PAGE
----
Tregg Frank
April 25, 2024
Guides
Leading questions card floating in space

You should be trying to get unbiased feedback when talking to customers. That's the entire point of discovery research. But how do you do that? Ask better questions.

Okay, that is definitely easier said than done. I've heard even great researchers and PMs biasing their research participants with bad questions. The good news is that there are a few simple tips to follow that will improve your results.

Bad research questions often stem from wanting validation rather than truth.

The most painful, and simultaneously important goal of research is to gain a realistic understanding of your customers and your own product. That means you need to be genuinely curious and not defensive. At all. If you're defensive it will come through in your questions. Being defensive will impact the quality of your responses.

So, what can you do?

  1. Tell your participant that you're not emotionally tied to what you're showing them. Ask them to be as honest as possible.
  2. Ask them to think out loud at all times.
  3. Ask them about past experiences.
  4. Ask questions that sound negative. "What's the worst thing about this?", "how would you remake this to better suit yourself?"
  5. Leave questions open ended.

But what if I want to know if they'd use the thing I'm making?

Build and launch an MVP. Measure the usage. Are people paying for it? Are people using it? What are people saying once it's real?

Human beings are bad at predicting future behavior. They may tell you they would use your to-do app every single day. In reality, forming a behavior like that is hard. You need to focus on how to make the product itself so good that it promotes returning. Don't rely on someone telling you they will be back.

Let's get practical

Here are some example questions that are leading, and good alternatives to consider.

Instead of "Would you use this?"
Try
"What does this do for you?"

Instead of "Is this better than our competitor?"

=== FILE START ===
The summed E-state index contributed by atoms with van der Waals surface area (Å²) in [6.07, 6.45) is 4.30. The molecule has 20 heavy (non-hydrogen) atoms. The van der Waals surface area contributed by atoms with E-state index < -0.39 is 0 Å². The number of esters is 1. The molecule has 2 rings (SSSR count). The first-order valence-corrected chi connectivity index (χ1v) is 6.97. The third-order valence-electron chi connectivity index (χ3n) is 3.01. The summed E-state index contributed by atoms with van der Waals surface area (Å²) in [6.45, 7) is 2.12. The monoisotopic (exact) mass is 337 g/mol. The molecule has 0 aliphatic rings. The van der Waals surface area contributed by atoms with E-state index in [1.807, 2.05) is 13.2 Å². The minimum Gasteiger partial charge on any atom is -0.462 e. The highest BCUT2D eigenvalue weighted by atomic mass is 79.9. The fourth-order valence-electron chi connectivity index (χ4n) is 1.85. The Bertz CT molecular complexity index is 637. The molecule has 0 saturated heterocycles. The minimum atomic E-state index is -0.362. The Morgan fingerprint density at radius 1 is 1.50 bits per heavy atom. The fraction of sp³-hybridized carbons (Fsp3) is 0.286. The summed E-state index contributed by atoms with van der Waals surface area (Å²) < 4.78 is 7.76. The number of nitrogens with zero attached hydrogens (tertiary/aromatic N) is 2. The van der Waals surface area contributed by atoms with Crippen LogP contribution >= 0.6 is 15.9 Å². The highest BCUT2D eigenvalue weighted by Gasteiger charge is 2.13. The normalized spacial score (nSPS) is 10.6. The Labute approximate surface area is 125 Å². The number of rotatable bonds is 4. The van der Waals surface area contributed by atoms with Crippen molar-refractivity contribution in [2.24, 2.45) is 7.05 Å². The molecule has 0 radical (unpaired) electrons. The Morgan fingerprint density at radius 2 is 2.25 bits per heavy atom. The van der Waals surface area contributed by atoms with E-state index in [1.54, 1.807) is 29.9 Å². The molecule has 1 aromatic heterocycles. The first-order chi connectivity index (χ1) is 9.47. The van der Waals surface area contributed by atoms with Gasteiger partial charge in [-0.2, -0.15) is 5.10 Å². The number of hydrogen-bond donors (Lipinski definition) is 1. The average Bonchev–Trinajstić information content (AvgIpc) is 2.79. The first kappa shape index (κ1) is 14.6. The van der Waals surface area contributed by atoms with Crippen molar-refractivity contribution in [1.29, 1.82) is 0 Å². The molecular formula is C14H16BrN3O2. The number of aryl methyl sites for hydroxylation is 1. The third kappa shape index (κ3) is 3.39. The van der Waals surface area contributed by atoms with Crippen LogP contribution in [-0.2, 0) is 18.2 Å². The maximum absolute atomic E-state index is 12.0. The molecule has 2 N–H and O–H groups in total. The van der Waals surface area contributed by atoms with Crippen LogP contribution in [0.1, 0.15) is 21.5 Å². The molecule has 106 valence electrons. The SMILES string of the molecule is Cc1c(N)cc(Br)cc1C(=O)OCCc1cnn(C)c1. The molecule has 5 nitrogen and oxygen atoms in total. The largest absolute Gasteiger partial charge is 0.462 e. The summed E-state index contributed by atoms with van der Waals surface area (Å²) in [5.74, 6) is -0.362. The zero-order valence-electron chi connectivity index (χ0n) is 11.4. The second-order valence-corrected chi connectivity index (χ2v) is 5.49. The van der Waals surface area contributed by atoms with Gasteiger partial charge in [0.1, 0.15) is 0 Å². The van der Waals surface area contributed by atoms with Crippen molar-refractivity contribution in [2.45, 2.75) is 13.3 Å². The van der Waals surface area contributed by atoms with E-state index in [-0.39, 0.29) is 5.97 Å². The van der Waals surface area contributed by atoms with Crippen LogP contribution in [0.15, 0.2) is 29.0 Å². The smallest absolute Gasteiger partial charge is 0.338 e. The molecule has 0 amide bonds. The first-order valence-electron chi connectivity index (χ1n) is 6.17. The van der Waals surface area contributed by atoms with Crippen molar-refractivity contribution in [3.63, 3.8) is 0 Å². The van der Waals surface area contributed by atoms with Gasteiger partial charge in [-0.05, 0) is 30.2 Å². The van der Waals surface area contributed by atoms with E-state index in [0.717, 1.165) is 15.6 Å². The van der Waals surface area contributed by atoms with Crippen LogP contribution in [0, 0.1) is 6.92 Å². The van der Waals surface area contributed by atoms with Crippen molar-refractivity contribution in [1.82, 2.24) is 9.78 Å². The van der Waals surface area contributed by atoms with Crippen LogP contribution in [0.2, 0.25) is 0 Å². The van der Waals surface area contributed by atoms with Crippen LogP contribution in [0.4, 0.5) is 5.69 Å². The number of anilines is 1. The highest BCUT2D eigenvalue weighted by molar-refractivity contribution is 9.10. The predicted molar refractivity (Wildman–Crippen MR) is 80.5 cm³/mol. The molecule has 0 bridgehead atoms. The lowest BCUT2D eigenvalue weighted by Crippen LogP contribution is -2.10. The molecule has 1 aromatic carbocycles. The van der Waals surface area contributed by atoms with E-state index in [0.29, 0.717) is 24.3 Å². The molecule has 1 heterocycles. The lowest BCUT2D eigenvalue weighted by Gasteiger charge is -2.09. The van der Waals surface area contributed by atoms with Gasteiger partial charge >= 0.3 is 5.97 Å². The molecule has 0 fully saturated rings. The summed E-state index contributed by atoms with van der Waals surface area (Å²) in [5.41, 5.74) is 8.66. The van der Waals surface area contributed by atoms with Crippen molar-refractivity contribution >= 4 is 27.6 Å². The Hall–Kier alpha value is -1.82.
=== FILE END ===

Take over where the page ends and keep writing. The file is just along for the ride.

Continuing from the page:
Try
"Have you used anything like this in the past? How are they different from one another?"

Instead of "Do you find our new feature useful?"
Try
"What would make this new feature more useful?"

Instead of "Is this UI intuitive?"
Try
"Can you navigate to XYZ for me."

Instead of "Is the app faster now?"
Try
"Would you describe our app as slow or fast?"

Instead of "Would you recommend our product to a friend?"
Try
"How would you describe our product to someone who has never used it?"

Instead of "Is this layout clear to you?"
Try
"How would you arrange this page if you had the ability?"

Instead of "How do you like our colors?"
Try
"Do the new colors remind you of anything you've seen before? What do they make you think of?"

Instead of "Do you find the checkout process easy?"
Try
"Go ahead and check out and talk me through the process."

Don't be dismayed

Here's the truth; at some point you will bias your users when doing discovery research. It'll happen. That's not the end of the world, and it's a great rationale for why you should talk to many customers and why you should do so often.

You can argue that there's no such thing as truly unbiased research unless you're running a massive quantitative study. And even then, the way data is cut and sliced can imply things other than reality.

Bias itself isn't something to scoff at at all times. It's just really important to be mindful of the ways in which we're directing the conversation. Because the last thing we want is to hear someone tell us something convenient that we wanted to hear when the reality is we're about to build something no one wants.

Don't let the fear of biasing people a little bit stop you from talking to customers. Discovery should be a regular part of your product teams' workflow.

Alright. Get out there and learn from your customers. You won't regret it.

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